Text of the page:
Finny hitches up his books and starts for the intersection, then glances back over his shoulder like he’s waiting. I feel my pulse get faster and thank God that he doesn’t expect me to say anything.

  * * *

  Finny lives over on Wabash Street, where the driveways are weedy and narrow, and rows of houses are just starting to fade into rows of warehouses.

  As we turn off the sidewalk and start toward the front porch, the screen door bangs open and we’re met by a little woman with a round, cheerful face and dark, curly hair. She’s carrying a wooden stepladder and a huge, drooping spider plant in a hanging basket.

  Finny hurries up the steps and takes the stepladder from her, then situates the plant on a little metal hook at the edge of the porch roof. She hugs him, standing on tiptoe with her arms around him, and when he smiles, it’s a different smile from any of his other ones.

  When Finny slides past her into the house, I hesitate. I know how I must look—sticky and hot, with a bright yellow dress that’s drooping from the heat, and a gash on my knee.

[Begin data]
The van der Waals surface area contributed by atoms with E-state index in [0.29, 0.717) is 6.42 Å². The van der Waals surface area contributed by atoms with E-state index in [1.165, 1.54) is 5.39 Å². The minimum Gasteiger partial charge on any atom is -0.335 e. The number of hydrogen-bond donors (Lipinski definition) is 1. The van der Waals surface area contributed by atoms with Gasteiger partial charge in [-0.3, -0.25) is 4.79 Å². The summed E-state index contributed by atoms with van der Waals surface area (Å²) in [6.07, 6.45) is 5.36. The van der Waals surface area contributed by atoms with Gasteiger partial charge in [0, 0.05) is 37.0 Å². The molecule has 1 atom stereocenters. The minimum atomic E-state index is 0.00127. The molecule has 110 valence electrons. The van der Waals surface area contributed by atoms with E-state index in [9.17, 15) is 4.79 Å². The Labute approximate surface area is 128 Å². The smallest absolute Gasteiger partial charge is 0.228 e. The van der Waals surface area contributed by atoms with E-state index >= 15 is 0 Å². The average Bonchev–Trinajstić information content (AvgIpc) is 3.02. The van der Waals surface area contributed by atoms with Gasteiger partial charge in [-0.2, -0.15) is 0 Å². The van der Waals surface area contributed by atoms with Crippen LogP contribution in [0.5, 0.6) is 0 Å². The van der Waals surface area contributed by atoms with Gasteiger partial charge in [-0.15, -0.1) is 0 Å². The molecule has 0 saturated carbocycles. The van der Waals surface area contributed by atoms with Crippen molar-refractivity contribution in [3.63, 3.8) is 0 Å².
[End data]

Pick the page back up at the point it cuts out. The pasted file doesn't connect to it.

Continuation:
She doesn’t seem bothered, though, just smiles and holds out her hand. “I’m Jolene,” she says. “Finn’s aunt.”

  I climb up onto the porch to shake hands. Hers is small and warm, and when she gestures me inside, I follow her.

  The front hall is narrow, with paper-yellow walls and dusty wood floors. At this end of Wabash Street, all the houses were built a hundred years ago, and all the floor plans are small and dark and cramped.

  There are drifts of bright plastic blocks scattered down the hall toward the back of the house like breadcrumbs in a fairy tale.

  I’m just starting to relax, glad to be inside and out of the sun, when I see Lillian standing very still in the shadow of the coat rack, grinning at me like there’s no place she’d rather be than lurking around the front hall in other people’s houses.

  Jolene sees me looking in the direction of the scattered toys and sighs, kicking a few of them under the hall table. “Sorry about the mess. We used to make an effort to keep the clutter under control, but I’ve just accepted that it’s useless.” The way she says it is easy but disconnected. It’s the tone of someone who is used to having entire conversations all by herself.